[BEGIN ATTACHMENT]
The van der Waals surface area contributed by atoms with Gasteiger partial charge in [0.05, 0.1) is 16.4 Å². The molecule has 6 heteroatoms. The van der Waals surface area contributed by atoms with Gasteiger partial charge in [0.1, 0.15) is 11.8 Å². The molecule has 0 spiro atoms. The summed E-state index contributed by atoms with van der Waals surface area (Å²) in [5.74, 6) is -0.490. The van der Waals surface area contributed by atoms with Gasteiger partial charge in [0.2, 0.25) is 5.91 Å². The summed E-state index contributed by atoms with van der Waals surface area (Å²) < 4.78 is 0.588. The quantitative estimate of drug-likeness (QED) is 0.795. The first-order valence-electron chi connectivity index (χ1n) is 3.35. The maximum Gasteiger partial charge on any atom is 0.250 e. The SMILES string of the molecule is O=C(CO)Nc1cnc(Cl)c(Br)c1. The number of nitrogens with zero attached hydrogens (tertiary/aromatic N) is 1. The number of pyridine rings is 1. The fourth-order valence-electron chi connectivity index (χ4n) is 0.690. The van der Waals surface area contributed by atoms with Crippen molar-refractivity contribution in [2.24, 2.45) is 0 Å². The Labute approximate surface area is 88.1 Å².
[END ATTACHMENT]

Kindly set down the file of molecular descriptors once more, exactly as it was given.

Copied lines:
The van der Waals surface area contributed by atoms with Gasteiger partial charge in [0.05, 0.1) is 16.4 Å². The molecule has 6 heteroatoms. The van der Waals surface area contributed by atoms with Gasteiger partial charge in [0.1, 0.15) is 11.8 Å². The molecule has 0 spiro atoms. The summed E-state index contributed by atoms with van der Waals surface area (Å²) in [5.74, 6) is -0.490. The van der Waals surface area contributed by atoms with Gasteiger partial charge in [0.2, 0.25) is 5.91 Å². The summed E-state index contributed by atoms with van der Waals surface area (Å²) < 4.78 is 0.588. The quantitative estimate of drug-likeness (QED) is 0.795. The first-order valence-electron chi connectivity index (χ1n) is 3.35. The maximum Gasteiger partial charge on any atom is 0.250 e. The SMILES string of the molecule is O=C(CO)Nc1cnc(Cl)c(Br)c1. The number of nitrogens with zero attached hydrogens (tertiary/aromatic N) is 1. The number of pyridine rings is 1. The fourth-order valence-electron chi connectivity index (χ4n) is 0.690. The van der Waals surface area contributed by atoms with Crippen molar-refractivity contribution in [2.24, 2.45) is 0 Å². The Labute approximate surface area is 88.1 Å².